From my first day teaching to mothering in Nicaragua, living my best life means embracing growth in all it’s subtle forms.
I first felt like a grown-up…
when I started teaching, back in early 1991.
College wasn’t easy for me, and I spent a lot of time trying to figure out who I was and where I was going. Ultimately, I found myself in a credential program teaching 7th grade. To my great surprise, I loved the kooky age group, and when I was offered a job teaching 7th grade English at a brand new school, I was thrilled. I remember my first day so clearly-what I wore (purple, because it was the school colors – ugh!), my nervousness, the over-planning, the exhaustion, the adrenaline, the absolute weirdness of being called “Miss Mason” by groups of kids not much smaller than me! Over the 22 years I’ve been teaching, I’ve experienced tremendous growth, but still get that first-day-of-school tingle when I know I’m meeting kids for the first time!
If I could make anything grow on trees, it would be…
I’d like to be able to pick a few minutes or hours or days off branches right outside my study window. I’d love to be able to go back to those lazy summer days of my childhood, when it seemed like all I had was time and couldn’t wait to go back to school to fill up my days. I’d love to stop time and buy those minutes back from my babies’ childhoods, those times when they were screaming and fussing and I didn’t know what to do, just that I wanted it to stop. Their growth as humans measures my time as their mother; now that they’re plugged in and heading into their lives independent of me, I’d love to have more time to be with them before they head off into the world without me.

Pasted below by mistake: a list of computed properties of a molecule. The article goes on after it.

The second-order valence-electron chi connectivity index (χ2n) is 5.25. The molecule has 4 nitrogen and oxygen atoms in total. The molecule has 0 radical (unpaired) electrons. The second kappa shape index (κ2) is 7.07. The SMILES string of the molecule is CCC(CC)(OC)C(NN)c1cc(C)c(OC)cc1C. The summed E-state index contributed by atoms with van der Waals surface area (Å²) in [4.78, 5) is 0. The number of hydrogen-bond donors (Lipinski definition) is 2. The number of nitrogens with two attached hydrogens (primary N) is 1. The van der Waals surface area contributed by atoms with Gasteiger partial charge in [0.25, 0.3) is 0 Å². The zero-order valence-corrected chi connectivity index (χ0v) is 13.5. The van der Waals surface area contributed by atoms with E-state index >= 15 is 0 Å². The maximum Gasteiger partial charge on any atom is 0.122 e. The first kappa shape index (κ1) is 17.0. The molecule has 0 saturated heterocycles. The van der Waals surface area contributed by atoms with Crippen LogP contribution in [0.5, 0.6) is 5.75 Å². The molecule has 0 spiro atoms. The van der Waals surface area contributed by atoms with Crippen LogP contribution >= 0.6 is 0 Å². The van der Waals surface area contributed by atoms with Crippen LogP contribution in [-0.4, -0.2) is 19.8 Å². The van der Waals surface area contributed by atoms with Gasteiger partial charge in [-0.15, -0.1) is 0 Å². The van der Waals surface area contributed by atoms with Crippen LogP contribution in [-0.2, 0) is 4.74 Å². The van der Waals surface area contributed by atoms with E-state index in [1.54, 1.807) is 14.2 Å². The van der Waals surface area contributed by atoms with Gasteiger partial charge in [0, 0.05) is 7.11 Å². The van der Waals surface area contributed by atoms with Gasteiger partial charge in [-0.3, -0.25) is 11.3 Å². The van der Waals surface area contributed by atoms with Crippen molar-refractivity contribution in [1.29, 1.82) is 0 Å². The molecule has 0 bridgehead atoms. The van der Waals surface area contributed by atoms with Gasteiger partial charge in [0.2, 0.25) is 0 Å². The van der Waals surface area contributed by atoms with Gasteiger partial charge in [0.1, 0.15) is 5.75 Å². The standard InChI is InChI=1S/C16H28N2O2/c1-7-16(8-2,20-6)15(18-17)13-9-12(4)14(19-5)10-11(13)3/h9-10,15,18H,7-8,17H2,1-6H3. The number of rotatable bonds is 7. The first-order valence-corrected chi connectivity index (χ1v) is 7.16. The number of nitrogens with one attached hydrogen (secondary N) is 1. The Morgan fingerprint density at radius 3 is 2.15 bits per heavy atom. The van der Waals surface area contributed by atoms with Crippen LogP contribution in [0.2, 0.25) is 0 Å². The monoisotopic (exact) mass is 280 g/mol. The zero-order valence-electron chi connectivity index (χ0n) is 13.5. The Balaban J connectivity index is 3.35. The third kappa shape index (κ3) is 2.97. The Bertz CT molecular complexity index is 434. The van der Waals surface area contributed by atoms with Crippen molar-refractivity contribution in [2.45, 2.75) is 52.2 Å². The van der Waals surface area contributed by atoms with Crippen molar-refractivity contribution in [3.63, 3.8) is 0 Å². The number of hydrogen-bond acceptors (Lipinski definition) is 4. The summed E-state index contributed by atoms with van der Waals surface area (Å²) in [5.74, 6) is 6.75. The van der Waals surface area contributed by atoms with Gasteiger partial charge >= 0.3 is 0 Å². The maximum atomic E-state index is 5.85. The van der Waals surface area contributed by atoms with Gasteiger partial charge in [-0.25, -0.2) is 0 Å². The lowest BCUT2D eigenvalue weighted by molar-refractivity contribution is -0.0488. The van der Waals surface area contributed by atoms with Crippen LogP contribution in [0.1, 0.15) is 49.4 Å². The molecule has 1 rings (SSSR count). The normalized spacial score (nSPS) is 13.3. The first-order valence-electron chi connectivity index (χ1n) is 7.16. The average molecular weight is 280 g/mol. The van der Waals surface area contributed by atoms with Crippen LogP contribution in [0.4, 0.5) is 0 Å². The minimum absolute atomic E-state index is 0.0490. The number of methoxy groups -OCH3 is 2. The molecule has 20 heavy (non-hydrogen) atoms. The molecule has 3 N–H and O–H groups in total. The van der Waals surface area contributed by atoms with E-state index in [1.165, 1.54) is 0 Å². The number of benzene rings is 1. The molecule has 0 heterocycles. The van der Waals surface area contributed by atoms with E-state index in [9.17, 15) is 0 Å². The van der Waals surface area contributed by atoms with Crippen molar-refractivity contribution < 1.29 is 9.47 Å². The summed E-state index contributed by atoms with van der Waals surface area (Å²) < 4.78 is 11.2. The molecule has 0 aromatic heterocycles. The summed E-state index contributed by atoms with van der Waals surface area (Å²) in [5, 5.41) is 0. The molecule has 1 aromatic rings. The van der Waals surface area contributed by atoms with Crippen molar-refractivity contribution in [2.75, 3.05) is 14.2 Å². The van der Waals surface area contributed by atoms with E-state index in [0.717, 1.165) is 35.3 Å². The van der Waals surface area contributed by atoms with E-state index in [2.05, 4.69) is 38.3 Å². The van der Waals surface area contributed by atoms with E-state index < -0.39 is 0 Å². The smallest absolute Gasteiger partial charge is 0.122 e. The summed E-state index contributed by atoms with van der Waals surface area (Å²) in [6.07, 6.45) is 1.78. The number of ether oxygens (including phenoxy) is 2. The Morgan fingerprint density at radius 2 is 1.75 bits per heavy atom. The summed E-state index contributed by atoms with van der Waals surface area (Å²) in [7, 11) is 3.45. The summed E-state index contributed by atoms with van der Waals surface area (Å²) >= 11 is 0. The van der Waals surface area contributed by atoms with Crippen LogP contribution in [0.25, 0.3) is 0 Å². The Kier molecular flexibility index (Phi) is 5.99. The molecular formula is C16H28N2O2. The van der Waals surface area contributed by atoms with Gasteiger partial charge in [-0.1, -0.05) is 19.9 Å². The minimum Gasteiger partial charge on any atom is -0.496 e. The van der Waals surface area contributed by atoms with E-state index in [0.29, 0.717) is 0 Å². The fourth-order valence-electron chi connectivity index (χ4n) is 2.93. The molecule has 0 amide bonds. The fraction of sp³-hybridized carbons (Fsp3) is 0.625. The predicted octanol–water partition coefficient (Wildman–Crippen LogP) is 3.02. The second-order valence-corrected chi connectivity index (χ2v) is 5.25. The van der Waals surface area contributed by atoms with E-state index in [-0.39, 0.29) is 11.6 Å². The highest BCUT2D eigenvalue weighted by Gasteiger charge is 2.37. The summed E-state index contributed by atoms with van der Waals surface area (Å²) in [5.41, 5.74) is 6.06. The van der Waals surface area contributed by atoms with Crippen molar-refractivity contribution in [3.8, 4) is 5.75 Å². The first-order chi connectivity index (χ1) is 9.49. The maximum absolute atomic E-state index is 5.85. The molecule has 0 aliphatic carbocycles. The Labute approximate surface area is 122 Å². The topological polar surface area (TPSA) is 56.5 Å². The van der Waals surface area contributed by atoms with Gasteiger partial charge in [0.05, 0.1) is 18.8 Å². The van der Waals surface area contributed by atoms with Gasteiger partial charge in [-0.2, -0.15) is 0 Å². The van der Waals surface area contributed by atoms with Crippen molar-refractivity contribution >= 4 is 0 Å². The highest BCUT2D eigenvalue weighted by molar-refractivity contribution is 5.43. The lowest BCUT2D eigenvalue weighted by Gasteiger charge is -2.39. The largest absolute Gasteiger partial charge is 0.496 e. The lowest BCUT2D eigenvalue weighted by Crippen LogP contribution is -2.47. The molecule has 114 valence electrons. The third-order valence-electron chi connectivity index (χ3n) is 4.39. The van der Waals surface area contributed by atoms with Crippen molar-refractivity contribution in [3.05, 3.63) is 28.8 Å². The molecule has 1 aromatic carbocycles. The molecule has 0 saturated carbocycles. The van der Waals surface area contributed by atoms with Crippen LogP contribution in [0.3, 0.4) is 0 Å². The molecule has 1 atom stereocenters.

My last growing pain was…
this summer, when I had to stretch outside my proverbial box and trust that everything would be OK.
In Nicaragua, I had to trust that my kids were strong, smart, and capable of traveling in a foreign country without me hovering all the time. I needed to let myself grow into trust, knowing that all would be well, and that they were learning valuable lessons right along with me.
I use my “green thumb” to…
bring beauty into the world.
I can’t remember a time when I didn’t have a garden-first it was at my parent’s one-acre lot, where my dad would plant rows and rows of vegetables. I remember spending so many summer days happily moving hoses and scampering around in the dirt. My grandma Flossie was the consummate gardener – so much so that she carried around pruning shears in her purse to take slips of plants that she found on her daily walks. When I finally purchased my first house, the first thing we did was plant and landscape a blank plot of dirt into a beautiful Monet-inspired garden, complete with a brick patio and retaining wall built by hand. Today, as I write, I look out my second-story window and see hummingbirds feasting on Buddleia bushes and Stargazer lilies, old-fashioned roses blooming alongside gorgeous, droopy lavender Russian sage. My morning blooms make me happy, and digging in the dirt centers my soul.
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